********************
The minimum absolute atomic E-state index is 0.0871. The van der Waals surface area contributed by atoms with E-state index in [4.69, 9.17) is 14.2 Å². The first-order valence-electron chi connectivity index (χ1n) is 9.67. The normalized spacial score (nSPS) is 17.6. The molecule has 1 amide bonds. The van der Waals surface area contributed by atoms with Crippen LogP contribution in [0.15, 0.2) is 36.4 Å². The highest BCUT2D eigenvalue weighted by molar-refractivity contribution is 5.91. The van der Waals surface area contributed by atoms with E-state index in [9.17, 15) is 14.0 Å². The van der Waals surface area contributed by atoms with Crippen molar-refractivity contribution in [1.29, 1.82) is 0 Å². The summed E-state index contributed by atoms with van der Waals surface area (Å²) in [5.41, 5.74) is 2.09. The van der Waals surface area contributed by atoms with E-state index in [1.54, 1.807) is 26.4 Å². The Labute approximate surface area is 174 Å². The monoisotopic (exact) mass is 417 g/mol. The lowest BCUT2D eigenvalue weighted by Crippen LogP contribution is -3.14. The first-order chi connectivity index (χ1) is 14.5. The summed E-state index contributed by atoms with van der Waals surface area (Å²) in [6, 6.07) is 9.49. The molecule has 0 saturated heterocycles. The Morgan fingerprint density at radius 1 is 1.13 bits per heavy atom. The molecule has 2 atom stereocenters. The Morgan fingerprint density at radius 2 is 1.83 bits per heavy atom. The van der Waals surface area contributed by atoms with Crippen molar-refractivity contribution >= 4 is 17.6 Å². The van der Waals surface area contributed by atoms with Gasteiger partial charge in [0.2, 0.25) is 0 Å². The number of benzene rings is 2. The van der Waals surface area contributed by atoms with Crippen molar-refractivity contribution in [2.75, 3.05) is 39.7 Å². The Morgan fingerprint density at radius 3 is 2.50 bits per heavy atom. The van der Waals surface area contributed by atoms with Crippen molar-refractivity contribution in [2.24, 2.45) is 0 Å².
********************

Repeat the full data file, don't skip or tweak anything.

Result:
The minimum absolute atomic E-state index is 0.0871. The van der Waals surface area contributed by atoms with E-state index in [4.69, 9.17) is 14.2 Å². The first-order valence-electron chi connectivity index (χ1n) is 9.67. The normalized spacial score (nSPS) is 17.6. The molecule has 1 amide bonds. The van der Waals surface area contributed by atoms with Crippen LogP contribution in [0.15, 0.2) is 36.4 Å². The highest BCUT2D eigenvalue weighted by molar-refractivity contribution is 5.91. The van der Waals surface area contributed by atoms with E-state index in [9.17, 15) is 14.0 Å². The van der Waals surface area contributed by atoms with Crippen molar-refractivity contribution in [1.29, 1.82) is 0 Å². The summed E-state index contributed by atoms with van der Waals surface area (Å²) in [5.41, 5.74) is 2.09. The van der Waals surface area contributed by atoms with E-state index in [1.54, 1.807) is 26.4 Å². The Labute approximate surface area is 174 Å². The monoisotopic (exact) mass is 417 g/mol. The lowest BCUT2D eigenvalue weighted by Crippen LogP contribution is -3.14. The first-order chi connectivity index (χ1) is 14.5. The summed E-state index contributed by atoms with van der Waals surface area (Å²) in [6, 6.07) is 9.49. The molecule has 0 saturated heterocycles. The Morgan fingerprint density at radius 1 is 1.13 bits per heavy atom. The molecule has 2 atom stereocenters. The Morgan fingerprint density at radius 2 is 1.83 bits per heavy atom. The van der Waals surface area contributed by atoms with Crippen molar-refractivity contribution >= 4 is 17.6 Å². The van der Waals surface area contributed by atoms with Gasteiger partial charge in [0.2, 0.25) is 0 Å². The number of benzene rings is 2. The van der Waals surface area contributed by atoms with Crippen molar-refractivity contribution in [2.75, 3.05) is 39.7 Å². The Morgan fingerprint density at radius 3 is 2.50 bits per heavy atom. The van der Waals surface area contributed by atoms with Crippen molar-refractivity contribution in [2.24, 2.45) is 0 Å².